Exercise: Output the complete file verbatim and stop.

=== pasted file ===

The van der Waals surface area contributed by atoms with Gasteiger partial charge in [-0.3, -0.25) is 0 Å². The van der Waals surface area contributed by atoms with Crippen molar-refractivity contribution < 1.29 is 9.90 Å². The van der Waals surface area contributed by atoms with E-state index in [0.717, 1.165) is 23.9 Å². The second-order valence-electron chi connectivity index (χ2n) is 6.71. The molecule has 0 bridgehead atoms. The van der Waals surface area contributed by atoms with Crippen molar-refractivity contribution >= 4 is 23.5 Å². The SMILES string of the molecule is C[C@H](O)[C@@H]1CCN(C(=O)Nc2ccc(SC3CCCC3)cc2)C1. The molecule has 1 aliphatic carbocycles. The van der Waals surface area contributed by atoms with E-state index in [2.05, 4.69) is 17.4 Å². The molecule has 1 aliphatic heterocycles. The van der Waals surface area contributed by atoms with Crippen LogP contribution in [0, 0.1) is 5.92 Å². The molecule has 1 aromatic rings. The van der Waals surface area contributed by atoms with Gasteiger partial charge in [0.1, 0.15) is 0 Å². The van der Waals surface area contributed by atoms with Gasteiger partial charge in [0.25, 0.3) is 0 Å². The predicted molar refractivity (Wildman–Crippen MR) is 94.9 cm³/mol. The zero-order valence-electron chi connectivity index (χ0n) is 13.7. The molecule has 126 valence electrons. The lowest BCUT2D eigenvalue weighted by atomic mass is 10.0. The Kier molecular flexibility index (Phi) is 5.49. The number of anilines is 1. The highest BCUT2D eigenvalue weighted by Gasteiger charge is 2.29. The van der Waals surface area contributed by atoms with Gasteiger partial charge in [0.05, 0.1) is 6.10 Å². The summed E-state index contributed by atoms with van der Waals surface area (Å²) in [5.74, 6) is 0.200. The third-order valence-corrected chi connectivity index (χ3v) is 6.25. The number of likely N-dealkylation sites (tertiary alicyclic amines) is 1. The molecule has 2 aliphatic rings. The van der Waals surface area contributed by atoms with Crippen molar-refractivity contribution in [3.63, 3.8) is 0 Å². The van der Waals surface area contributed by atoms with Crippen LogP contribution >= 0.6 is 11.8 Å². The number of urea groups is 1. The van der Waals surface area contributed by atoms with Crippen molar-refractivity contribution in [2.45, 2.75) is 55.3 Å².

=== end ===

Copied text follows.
The van der Waals surface area contributed by atoms with Gasteiger partial charge in [-0.3, -0.25) is 0 Å². The van der Waals surface area contributed by atoms with Crippen molar-refractivity contribution < 1.29 is 9.90 Å². The van der Waals surface area contributed by atoms with E-state index in [0.717, 1.165) is 23.9 Å². The second-order valence-electron chi connectivity index (χ2n) is 6.71. The molecule has 0 bridgehead atoms. The van der Waals surface area contributed by atoms with Crippen molar-refractivity contribution >= 4 is 23.5 Å². The SMILES string of the molecule is C[C@H](O)[C@@H]1CCN(C(=O)Nc2ccc(SC3CCCC3)cc2)C1. The molecule has 1 aliphatic carbocycles. The van der Waals surface area contributed by atoms with E-state index in [2.05, 4.69) is 17.4 Å². The molecule has 1 aliphatic heterocycles. The van der Waals surface area contributed by atoms with Crippen LogP contribution in [0, 0.1) is 5.92 Å². The molecule has 1 aromatic rings. The van der Waals surface area contributed by atoms with Gasteiger partial charge in [0.1, 0.15) is 0 Å². The van der Waals surface area contributed by atoms with Gasteiger partial charge in [0.25, 0.3) is 0 Å². The predicted molar refractivity (Wildman–Crippen MR) is 94.9 cm³/mol. The zero-order valence-electron chi connectivity index (χ0n) is 13.7. The molecule has 126 valence electrons. The lowest BCUT2D eigenvalue weighted by atomic mass is 10.0. The Kier molecular flexibility index (Phi) is 5.49. The number of anilines is 1. The highest BCUT2D eigenvalue weighted by Gasteiger charge is 2.29. The van der Waals surface area contributed by atoms with Gasteiger partial charge in [0.05, 0.1) is 6.10 Å². The summed E-state index contributed by atoms with van der Waals surface area (Å²) in [5.74, 6) is 0.200. The third-order valence-corrected chi connectivity index (χ3v) is 6.25. The number of likely N-dealkylation sites (tertiary alicyclic amines) is 1. The molecule has 2 aliphatic rings. The van der Waals surface area contributed by atoms with Crippen molar-refractivity contribution in [3.63, 3.8) is 0 Å². The van der Waals surface area contributed by atoms with Crippen LogP contribution >= 0.6 is 11.8 Å². The number of urea groups is 1. The van der Waals surface area contributed by atoms with Crippen molar-refractivity contribution in [2.45, 2.75) is 55.3 Å².